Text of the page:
James (Jim) Wolfensohn, who served as the ninth president of the World Bank Group and had a close connection with IMD, passed away on Wednesday aged 86.

Carlos Braga, former Professor of International Political Economy and Director of the Evian Group at IMD, met Wolfensohn on campus. “He will be missed by all who got to know him as a leader committed to economic development, the fight against corruption and technological innovation,” said Professor Braga.

Wolfensohn’s links with IMD go back to the very origins of the school. He arrived in Lausanne fresh from Harvard Business School in 1959, when IMD operated under the name IMEDE.

Reminiscing about his studies, Wolfensohn once said: “I was not a great student; I’d come from Australia as a young lawyer, trying to learn something about finance and I remember my interview was one where I thought there was no chance of my coming to IMEDE.”

Asked by the interviewer about his interests, Wolfensohn said he wanted international exposure to add to his “quite narrow” Australian point of view. “I hoped to help write good cases, but also to emerge… with a better understanding of Europe and maybe one day that would be helpful to somebody, including to me,” he added.

Wolfensohn became an Australian-American lawyer, investment banker and economist.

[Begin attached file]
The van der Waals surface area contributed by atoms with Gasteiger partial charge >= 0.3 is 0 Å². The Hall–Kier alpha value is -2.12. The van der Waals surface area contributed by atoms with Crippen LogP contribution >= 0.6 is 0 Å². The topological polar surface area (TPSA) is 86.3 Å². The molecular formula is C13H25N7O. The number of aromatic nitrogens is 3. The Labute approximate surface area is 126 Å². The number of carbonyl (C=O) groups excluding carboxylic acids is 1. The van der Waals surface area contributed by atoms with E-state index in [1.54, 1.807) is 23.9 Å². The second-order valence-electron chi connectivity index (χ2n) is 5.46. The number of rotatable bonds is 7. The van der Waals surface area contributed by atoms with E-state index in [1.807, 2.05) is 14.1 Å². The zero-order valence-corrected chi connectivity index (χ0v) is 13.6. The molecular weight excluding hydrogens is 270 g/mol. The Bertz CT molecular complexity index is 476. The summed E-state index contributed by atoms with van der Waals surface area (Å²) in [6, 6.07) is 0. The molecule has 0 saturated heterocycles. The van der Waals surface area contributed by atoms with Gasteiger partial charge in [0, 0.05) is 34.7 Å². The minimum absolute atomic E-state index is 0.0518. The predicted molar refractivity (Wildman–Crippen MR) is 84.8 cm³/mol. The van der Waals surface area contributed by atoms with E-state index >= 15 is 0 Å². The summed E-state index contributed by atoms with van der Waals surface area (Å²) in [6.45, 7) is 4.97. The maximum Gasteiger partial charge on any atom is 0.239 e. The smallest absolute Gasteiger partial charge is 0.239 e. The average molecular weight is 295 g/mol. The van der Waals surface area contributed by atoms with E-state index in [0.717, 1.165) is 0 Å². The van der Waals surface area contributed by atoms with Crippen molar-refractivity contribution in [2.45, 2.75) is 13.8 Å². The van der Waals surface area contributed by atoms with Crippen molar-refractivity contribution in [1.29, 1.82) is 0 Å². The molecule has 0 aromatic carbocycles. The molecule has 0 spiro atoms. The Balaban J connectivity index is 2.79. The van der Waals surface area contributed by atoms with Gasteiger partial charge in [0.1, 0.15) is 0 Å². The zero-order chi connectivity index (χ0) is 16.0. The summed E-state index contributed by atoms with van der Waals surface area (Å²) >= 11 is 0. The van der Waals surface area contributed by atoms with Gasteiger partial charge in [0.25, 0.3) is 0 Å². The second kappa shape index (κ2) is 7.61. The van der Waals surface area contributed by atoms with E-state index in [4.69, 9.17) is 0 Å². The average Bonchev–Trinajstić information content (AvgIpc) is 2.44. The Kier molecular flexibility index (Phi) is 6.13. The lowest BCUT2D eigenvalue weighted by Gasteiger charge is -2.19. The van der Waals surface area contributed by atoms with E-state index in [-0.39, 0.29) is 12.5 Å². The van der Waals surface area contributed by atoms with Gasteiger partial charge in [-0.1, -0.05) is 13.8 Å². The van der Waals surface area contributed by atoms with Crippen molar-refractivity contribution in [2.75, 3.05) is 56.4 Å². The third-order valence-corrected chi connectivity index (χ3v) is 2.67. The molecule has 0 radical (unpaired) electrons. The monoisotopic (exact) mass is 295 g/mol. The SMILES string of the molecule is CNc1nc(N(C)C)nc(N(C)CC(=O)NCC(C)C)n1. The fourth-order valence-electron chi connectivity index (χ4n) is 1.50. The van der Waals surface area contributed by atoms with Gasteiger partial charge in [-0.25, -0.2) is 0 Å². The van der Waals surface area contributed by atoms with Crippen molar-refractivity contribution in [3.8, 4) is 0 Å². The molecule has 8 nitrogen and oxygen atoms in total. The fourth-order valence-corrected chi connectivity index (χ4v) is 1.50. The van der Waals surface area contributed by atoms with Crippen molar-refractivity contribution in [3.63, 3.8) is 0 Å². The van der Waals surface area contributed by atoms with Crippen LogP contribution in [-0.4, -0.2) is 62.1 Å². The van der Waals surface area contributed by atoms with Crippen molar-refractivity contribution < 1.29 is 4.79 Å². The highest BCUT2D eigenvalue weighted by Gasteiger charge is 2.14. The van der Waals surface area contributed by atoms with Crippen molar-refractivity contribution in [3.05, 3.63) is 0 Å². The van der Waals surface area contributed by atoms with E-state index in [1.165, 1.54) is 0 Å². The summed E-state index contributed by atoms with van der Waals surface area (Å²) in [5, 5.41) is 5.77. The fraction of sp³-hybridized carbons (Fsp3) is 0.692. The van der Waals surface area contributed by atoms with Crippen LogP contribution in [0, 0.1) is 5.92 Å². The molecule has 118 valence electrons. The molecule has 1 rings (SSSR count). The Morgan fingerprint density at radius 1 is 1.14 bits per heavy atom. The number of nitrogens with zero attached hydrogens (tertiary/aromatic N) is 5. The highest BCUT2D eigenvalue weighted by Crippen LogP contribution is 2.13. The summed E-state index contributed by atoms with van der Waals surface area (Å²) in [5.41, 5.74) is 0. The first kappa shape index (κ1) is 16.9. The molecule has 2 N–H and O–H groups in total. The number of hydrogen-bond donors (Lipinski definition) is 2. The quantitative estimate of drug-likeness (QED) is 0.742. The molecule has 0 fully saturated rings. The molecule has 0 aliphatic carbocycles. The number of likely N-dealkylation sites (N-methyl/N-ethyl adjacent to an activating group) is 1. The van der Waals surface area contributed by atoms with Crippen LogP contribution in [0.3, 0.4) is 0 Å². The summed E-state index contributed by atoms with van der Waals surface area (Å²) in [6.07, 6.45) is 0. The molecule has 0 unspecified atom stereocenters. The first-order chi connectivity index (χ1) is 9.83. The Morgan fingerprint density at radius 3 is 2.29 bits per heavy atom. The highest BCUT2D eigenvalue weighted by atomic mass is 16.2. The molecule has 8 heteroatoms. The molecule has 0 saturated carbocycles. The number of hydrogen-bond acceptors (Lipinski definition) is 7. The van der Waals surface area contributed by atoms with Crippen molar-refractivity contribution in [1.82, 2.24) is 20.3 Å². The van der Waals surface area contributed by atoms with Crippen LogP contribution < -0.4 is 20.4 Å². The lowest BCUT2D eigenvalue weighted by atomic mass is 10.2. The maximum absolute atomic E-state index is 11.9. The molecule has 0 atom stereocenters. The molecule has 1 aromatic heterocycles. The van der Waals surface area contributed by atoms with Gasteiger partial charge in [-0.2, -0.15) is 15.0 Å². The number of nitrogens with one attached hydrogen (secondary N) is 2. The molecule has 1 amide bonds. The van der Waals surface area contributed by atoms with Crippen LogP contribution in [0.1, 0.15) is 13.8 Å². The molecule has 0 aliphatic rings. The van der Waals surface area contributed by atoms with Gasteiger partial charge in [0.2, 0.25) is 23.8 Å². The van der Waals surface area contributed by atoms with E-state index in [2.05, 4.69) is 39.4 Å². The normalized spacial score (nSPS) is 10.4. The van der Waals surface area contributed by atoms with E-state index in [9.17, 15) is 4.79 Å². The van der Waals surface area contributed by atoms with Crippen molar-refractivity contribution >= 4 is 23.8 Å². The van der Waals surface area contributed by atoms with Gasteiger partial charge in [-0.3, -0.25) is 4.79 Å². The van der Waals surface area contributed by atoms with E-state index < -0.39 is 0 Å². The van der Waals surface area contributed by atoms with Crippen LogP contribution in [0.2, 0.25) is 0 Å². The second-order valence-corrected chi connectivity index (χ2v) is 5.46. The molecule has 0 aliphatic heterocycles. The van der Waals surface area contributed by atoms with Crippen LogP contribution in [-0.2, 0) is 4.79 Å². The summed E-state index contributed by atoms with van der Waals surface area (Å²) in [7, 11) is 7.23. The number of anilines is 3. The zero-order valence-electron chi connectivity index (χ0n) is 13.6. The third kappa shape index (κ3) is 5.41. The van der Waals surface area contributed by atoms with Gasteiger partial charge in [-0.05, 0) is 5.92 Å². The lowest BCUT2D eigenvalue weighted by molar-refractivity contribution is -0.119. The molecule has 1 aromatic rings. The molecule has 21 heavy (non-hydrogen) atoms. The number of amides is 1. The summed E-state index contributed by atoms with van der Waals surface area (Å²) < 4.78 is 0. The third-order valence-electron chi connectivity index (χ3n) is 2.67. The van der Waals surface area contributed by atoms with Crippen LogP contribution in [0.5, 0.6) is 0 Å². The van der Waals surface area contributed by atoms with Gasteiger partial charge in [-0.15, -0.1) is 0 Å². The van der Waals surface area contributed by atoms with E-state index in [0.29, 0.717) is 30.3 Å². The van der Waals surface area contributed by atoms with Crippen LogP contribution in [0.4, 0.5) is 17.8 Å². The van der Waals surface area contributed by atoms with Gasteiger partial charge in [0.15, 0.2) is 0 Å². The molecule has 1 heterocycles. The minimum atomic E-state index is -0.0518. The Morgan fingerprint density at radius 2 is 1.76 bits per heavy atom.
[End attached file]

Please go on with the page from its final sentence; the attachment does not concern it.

He was appointed by US President Bill Clinton as head of the World Bank in 1995, and was one of its longest-serving leaders — only the third in the institution’s history to be reappointed. 

Wolfensohn relinquished his Australian citizenship to become an American in order to be eligible for the role, which by convention has always been held by a US citizen. 

He would visit IMD many years later in June 2014 and meet with faculty members including former IMD President Dominique Turpin and Peter Wuffli, Honorary Chairman of the IMD Foundation and Supervisory Boards.

Turpin, now Dentsu Chaired Professor of Marketing and Dean of External Relations at IMD, wrote a tribute on LinkedIn expressing sadness over Wolfensohn’s death and highlighting his connection to IMD.

Professor Turpin said: “In his autobiography, A Global Life: My Journey among Rich and Poor, from Wall Street to the World Bank, he kindly mentioned that to have spent one year with us was a good transition from academic life to the real world. Sir James, rest in peace, we will miss you very much!”

Asked during his 2014 visit to IMD to give one piece of career advice to that year’s graduating MBA class, Wolfensohn said: “I would say spend at least a year getting a view of what the world is going to be [like] in the 2050s.

“It’s a different world in 2050, and to make decisions about the obvious career paths based on the past will almost inevitably be wrong for the future, because it’s not a Euro-centric world or an American-centric world, it’s an Asian world.”

Wolfensohn will be remembered for focusing the World Bank’s core purpose on ending extreme poverty and promoting shared prosperity — his legacy.